Outside of battle, you control like a typical RPG. There is no turbo/sprint button, so you must walk that slow pace the whole time. It's not that bad, and you will definitely get used to it. You can talk to people and if you check something that looks strange, your item menu will pop up and you could choose a yellow item to use. Really, it's your typical stuff (sorry for that word, but ''things'' just didn't sound right).

Square Soft released this game quite early in the SNES life time, so you know you are getting an oldie when you play it. You always know though, that oldies are the goodies (Wow! That sounds like a real cliche). Newbies to the series, that started at about FFVII, will probably pass this game off as, ''OMG, This game is Teh Su><orsz!!!!11!1!,'' but vets with an open mind will say, ''Wow, the graphics are bland, but hey, the story, music, and gameplay are great, so who cares?'' Before you play this game, judge your first reaction. If you can't stick with it, then this is not the game for you. However, if you are willing to keep an open head, you can really enjoy and get the most out of this thrilling adventure.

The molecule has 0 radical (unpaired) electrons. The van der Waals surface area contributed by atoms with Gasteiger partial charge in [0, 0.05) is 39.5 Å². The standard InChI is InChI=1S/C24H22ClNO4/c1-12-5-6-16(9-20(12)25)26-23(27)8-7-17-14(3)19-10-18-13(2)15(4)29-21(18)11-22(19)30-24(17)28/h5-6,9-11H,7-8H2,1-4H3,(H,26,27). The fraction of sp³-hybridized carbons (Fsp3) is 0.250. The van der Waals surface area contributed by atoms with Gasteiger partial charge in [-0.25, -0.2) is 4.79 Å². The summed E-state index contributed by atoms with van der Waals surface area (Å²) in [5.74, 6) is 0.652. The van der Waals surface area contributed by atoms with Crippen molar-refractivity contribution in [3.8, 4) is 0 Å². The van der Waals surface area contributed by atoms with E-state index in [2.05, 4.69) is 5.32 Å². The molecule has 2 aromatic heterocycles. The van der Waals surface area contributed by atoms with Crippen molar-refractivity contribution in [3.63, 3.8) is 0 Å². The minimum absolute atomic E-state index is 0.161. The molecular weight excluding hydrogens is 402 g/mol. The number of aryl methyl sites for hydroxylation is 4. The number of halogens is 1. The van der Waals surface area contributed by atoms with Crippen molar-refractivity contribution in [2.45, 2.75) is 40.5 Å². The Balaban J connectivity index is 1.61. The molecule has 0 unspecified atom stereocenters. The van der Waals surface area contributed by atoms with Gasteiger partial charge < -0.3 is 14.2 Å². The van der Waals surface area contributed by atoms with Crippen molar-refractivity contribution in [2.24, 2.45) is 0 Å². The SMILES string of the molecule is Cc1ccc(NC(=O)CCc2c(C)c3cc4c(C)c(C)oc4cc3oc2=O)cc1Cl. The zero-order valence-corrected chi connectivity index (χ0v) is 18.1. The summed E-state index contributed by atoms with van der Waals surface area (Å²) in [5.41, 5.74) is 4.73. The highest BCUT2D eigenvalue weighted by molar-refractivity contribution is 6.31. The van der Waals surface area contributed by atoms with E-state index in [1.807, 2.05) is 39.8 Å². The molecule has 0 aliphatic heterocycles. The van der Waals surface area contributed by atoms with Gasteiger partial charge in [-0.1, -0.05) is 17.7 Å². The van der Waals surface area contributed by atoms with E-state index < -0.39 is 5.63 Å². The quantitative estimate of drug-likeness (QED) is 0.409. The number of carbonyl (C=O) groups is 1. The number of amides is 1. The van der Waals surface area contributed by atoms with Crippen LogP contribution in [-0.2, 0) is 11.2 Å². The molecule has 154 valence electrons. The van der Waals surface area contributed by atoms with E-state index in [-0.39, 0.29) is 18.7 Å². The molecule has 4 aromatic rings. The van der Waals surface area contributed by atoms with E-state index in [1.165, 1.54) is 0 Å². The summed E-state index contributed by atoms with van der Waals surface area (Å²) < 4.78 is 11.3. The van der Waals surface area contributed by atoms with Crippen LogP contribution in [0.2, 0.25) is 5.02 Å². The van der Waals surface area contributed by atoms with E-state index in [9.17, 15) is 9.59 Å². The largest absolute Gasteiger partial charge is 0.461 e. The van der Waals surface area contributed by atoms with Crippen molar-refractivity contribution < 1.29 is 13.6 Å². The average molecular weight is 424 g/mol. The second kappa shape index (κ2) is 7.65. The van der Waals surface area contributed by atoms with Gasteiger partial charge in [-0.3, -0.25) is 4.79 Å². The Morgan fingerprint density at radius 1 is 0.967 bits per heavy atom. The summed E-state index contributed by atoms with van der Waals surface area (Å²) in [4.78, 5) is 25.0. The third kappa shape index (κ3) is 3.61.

-excellent old-school story
-AWESOME music
-great gameplay in battles

-Terrible graphics
-Mediocre sound
-too old-school for some

(but for those who are too ''new-school'' you can take most of those points away.)

Rating:   5.0 - Flawless